Grab a ruler. I have this neat little thingy that has a cut out for counting stitches. Most patterns want to you to knit a swatch large enough to get a 4" count. I'm only counting over 1" because my gauge is fairly consistent at this size and won't vary much over 4".

Note that my 8th stitch falls exactly centered over the 1" line. I'm going to count 1/2 this stitch. So my gauge is 7.5 stitches per inch.

Now that we've got gauge, I figured we'd use my pal Lucia's Sockulator to customize our sock size. Since I've got a short, stubby foot, I like to customize anyhow. We'll be making a slightly longer ankle than she's showing on this site because we should have enough yarn for it. We can always edit length as we go based on how much yarn is left when we get the length we want. Sockulator

DPN Tut part 2

You can just knit as normal from this point. You can count rounds by noting each time you come back around to your tail. I do the long tail cast on but if you use some other method, your tail might be on needle 2 instead of needle 1 like mine. Keep in mind that you should forget the needle numbers as soon as you start to knit the first round. Otherwise you'll get all corn-fyooosed.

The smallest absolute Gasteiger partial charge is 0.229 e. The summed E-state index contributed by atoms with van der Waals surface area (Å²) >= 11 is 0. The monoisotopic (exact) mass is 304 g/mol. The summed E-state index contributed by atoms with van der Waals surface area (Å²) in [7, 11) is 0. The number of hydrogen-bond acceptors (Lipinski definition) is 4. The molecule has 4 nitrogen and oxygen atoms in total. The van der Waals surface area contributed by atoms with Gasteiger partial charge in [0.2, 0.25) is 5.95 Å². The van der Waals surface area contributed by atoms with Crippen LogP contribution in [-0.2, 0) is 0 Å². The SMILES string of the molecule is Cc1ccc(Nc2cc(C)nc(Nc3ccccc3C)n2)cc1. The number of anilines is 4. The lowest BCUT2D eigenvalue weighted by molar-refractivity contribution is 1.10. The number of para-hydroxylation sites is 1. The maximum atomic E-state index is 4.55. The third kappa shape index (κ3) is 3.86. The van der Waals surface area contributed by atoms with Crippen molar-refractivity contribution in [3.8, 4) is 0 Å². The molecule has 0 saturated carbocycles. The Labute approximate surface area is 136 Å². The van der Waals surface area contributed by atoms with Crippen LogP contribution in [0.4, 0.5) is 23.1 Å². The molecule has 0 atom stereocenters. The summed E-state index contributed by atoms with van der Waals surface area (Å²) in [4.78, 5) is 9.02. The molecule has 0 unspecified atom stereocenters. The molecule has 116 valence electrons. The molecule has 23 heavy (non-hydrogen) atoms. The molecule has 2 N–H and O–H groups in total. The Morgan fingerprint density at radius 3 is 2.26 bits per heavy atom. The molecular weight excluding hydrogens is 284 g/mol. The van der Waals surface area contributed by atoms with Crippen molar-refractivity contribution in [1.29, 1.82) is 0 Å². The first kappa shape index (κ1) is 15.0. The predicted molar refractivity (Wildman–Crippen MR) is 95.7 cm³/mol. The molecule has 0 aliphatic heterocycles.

A few rounds done....

Wednesday, April 19, 2006

CO for DPNs Tut

We're going to knit a swatch so we can measure gauge. I'm using sport weight so I needed to cast on more stitches for a swatch than you'll need to. I think that 40 stitches should be enough for you. But cast on one extra stitch. I'll explain that later. Cast on over 2 needles. Because socks need to be able to stretch around the top, two needles helps you make sure you're not casting on too tightly. Once you've cast on all your stitches, pull one needle out. If you're worried about stitches slipping off the other end, you can wrap a rubberband around that end while you're slipping from the back end.